Sheriff Arpaio: Deputy 'ambushed' at substation

Story highlights

  • Sheriff Joe Arpaio: Shooting marks second time a deputy fired on this month
  • "There's a war on cops," tough-talking Arizona sheriff says

(CNN)A bulletproof glass door shielded an Arizona sheriff's deputy from a burst of gunfire in what Maricopa County Sheriff Joe Arpaio called an ambush.

Friday's shooting outside a sheriff's office substation in Surprise, Arizona, was the second time a county deputy has come under fire this month, Arpaio said.
The sheriff said a gunman parked his car outside the substation and "fired several times" at a deputy, who escaped injury after positioning himself by a bullet-resistant door.
    Another deputy in the substation parking lot arrested the suspect after getting him to drop his weapon, Arpaio said. The suspect had a semiautomatic weapon in addition to the gun used in the shooting, the sheriff said.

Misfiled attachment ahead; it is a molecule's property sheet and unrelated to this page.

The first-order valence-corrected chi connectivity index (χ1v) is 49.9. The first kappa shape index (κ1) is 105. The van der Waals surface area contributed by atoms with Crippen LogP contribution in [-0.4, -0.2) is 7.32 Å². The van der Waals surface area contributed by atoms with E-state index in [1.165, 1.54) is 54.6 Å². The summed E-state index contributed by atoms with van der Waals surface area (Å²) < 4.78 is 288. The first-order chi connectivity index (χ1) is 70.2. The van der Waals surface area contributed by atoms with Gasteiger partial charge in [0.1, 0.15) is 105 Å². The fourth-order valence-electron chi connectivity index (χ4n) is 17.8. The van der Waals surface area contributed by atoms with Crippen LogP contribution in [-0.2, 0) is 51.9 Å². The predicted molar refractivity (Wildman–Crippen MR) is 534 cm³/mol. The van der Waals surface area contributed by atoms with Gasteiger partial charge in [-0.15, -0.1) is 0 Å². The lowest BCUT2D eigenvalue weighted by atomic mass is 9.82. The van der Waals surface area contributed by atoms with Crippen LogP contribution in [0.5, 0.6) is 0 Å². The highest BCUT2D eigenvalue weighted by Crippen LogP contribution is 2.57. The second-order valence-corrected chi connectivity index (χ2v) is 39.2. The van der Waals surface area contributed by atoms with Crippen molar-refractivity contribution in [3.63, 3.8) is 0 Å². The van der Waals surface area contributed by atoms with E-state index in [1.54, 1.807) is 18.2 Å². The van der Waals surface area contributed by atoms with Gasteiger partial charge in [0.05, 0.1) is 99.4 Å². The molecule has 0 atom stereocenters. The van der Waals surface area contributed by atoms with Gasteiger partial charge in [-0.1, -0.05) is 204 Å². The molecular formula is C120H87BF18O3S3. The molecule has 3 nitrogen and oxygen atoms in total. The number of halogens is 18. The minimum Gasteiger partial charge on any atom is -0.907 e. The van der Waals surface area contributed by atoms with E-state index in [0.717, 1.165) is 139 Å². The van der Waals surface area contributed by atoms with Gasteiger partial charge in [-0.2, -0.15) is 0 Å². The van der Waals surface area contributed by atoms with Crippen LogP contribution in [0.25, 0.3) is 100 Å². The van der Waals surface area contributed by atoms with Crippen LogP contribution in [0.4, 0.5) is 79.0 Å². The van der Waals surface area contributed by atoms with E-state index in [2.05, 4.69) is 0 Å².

Neither the suspect's name nor the charges against him were released.
    The motive for the shooting is unclear. Arpaio said it was the second "ambush" against one of his deputies in two weeks.
    "There's a war on cops," the tough-talking sheriff told CNN affiliate KPHO-TV in Phoenix. "They better start thinking about that all the way from Washington on down."
    On May 7, Maricopa County sheriff's Deputy Bryan Wisda suffered non-threatening injuries after a gunman in a passing car opened fire on him, according to Deputy Joaquin Enriquez.
    Wisda made a DUI enforcement traffic stop in Tempe when someone in a silver Cadillac sprayed him and his patrol car with gunfire, Enriquez said. The suspect then fled.
    The deputy was released from a hospital two days later. The motive in that shooting remains unknown.
    The outspoken sheriff has drawn criticism for his treatment of prisoners and opposition to undocumented immigrants.
    Known as "Sheriff Joe," Arpaio calls himself America's toughest sheriff. His headline-grabbing actions have earned him diehard supporters and fiery opponents.
    Last week, a federal judge ruled Arpaio was in civil contempt in connection with a racial-profiling case. Three of Arpaio's subordinates also violated court orders, the judge found.
    In July, the U.S. Justice Department settled a lawsuit against Arpaio and his office that alleged discrimination and the unlawful detention of Hispanics.